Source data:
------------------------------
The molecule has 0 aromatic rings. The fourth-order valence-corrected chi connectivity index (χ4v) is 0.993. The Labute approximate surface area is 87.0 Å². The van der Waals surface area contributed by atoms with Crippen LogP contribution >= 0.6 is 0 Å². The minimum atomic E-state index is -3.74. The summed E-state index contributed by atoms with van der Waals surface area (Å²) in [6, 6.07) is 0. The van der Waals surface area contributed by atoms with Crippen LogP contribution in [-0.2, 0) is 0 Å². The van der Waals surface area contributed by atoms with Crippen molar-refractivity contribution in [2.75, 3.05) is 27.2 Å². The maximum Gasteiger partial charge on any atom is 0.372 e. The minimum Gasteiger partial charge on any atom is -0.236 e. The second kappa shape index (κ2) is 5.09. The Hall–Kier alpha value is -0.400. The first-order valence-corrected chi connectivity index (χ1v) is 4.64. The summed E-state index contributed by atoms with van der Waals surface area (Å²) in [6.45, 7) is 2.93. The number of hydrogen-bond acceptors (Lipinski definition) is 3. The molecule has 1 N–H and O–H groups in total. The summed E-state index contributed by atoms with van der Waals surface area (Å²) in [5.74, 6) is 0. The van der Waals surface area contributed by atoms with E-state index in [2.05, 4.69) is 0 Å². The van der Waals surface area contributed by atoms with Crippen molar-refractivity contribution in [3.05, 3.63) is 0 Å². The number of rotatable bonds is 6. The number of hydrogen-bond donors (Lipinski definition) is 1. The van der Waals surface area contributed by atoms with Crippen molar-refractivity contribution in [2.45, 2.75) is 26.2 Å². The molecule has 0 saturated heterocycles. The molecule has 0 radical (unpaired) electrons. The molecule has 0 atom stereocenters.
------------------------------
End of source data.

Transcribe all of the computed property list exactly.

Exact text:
The molecule has 0 aromatic rings. The fourth-order valence-corrected chi connectivity index (χ4v) is 0.993. The Labute approximate surface area is 87.0 Å². The van der Waals surface area contributed by atoms with Crippen LogP contribution >= 0.6 is 0 Å². The minimum atomic E-state index is -3.74. The summed E-state index contributed by atoms with van der Waals surface area (Å²) in [6, 6.07) is 0. The van der Waals surface area contributed by atoms with Crippen LogP contribution in [-0.2, 0) is 0 Å². The van der Waals surface area contributed by atoms with Crippen molar-refractivity contribution in [2.75, 3.05) is 27.2 Å². The maximum Gasteiger partial charge on any atom is 0.372 e. The minimum Gasteiger partial charge on any atom is -0.236 e. The second kappa shape index (κ2) is 5.09. The Hall–Kier alpha value is -0.400. The first-order valence-corrected chi connectivity index (χ1v) is 4.64. The summed E-state index contributed by atoms with van der Waals surface area (Å²) in [6.45, 7) is 2.93. The number of hydrogen-bond acceptors (Lipinski definition) is 3. The molecule has 1 N–H and O–H groups in total. The summed E-state index contributed by atoms with van der Waals surface area (Å²) in [5.74, 6) is 0. The van der Waals surface area contributed by atoms with E-state index in [2.05, 4.69) is 0 Å². The van der Waals surface area contributed by atoms with Crippen molar-refractivity contribution in [3.05, 3.63) is 0 Å². The number of rotatable bonds is 6. The number of hydrogen-bond donors (Lipinski definition) is 1. The van der Waals surface area contributed by atoms with Crippen molar-refractivity contribution in [2.45, 2.75) is 26.2 Å². The molecule has 0 saturated heterocycles. The molecule has 0 radical (unpaired) electrons. The molecule has 0 atom stereocenters.